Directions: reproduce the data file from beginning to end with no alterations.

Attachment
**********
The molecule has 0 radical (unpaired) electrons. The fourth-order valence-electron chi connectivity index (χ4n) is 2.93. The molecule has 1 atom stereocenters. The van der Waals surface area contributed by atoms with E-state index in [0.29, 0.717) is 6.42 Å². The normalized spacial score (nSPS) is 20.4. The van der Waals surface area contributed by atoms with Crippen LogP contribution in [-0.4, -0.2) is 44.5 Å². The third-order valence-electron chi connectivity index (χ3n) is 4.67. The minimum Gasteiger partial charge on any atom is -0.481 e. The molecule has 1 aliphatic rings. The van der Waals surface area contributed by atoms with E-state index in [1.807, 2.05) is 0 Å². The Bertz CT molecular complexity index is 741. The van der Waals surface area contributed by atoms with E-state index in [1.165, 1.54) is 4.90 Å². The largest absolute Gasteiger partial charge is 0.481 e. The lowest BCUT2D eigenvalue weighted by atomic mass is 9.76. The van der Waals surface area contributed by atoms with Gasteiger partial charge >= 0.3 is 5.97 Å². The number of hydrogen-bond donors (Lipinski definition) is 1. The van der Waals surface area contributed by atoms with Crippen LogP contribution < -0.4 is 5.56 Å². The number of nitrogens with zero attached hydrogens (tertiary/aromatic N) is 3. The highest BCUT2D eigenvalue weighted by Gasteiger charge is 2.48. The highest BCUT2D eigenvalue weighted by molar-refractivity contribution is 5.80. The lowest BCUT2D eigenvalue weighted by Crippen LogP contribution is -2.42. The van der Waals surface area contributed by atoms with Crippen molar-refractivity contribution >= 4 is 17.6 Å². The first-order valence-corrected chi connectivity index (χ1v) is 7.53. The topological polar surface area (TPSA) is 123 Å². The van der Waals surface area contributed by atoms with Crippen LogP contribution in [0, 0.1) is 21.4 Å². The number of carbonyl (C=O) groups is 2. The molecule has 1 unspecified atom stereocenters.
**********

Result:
The molecule has 0 radical (unpaired) electrons. The fourth-order valence-electron chi connectivity index (χ4n) is 2.93. The molecule has 1 atom stereocenters. The van der Waals surface area contributed by atoms with E-state index in [0.29, 0.717) is 6.42 Å². The normalized spacial score (nSPS) is 20.4. The van der Waals surface area contributed by atoms with Crippen LogP contribution in [-0.4, -0.2) is 44.5 Å². The third-order valence-electron chi connectivity index (χ3n) is 4.67. The minimum Gasteiger partial charge on any atom is -0.481 e. The molecule has 1 aliphatic rings. The van der Waals surface area contributed by atoms with E-state index in [1.807, 2.05) is 0 Å². The Bertz CT molecular complexity index is 741. The van der Waals surface area contributed by atoms with E-state index in [1.165, 1.54) is 4.90 Å². The largest absolute Gasteiger partial charge is 0.481 e. The lowest BCUT2D eigenvalue weighted by atomic mass is 9.76. The van der Waals surface area contributed by atoms with Gasteiger partial charge >= 0.3 is 5.97 Å². The number of hydrogen-bond donors (Lipinski definition) is 1. The van der Waals surface area contributed by atoms with Crippen LogP contribution < -0.4 is 5.56 Å². The number of nitrogens with zero attached hydrogens (tertiary/aromatic N) is 3. The highest BCUT2D eigenvalue weighted by Gasteiger charge is 2.48. The highest BCUT2D eigenvalue weighted by molar-refractivity contribution is 5.80. The lowest BCUT2D eigenvalue weighted by Crippen LogP contribution is -2.42. The van der Waals surface area contributed by atoms with Crippen molar-refractivity contribution >= 4 is 17.6 Å². The first-order valence-corrected chi connectivity index (χ1v) is 7.53. The topological polar surface area (TPSA) is 123 Å². The van der Waals surface area contributed by atoms with Crippen LogP contribution in [0, 0.1) is 21.4 Å². The number of carbonyl (C=O) groups is 2. The molecule has 1 unspecified atom stereocenters.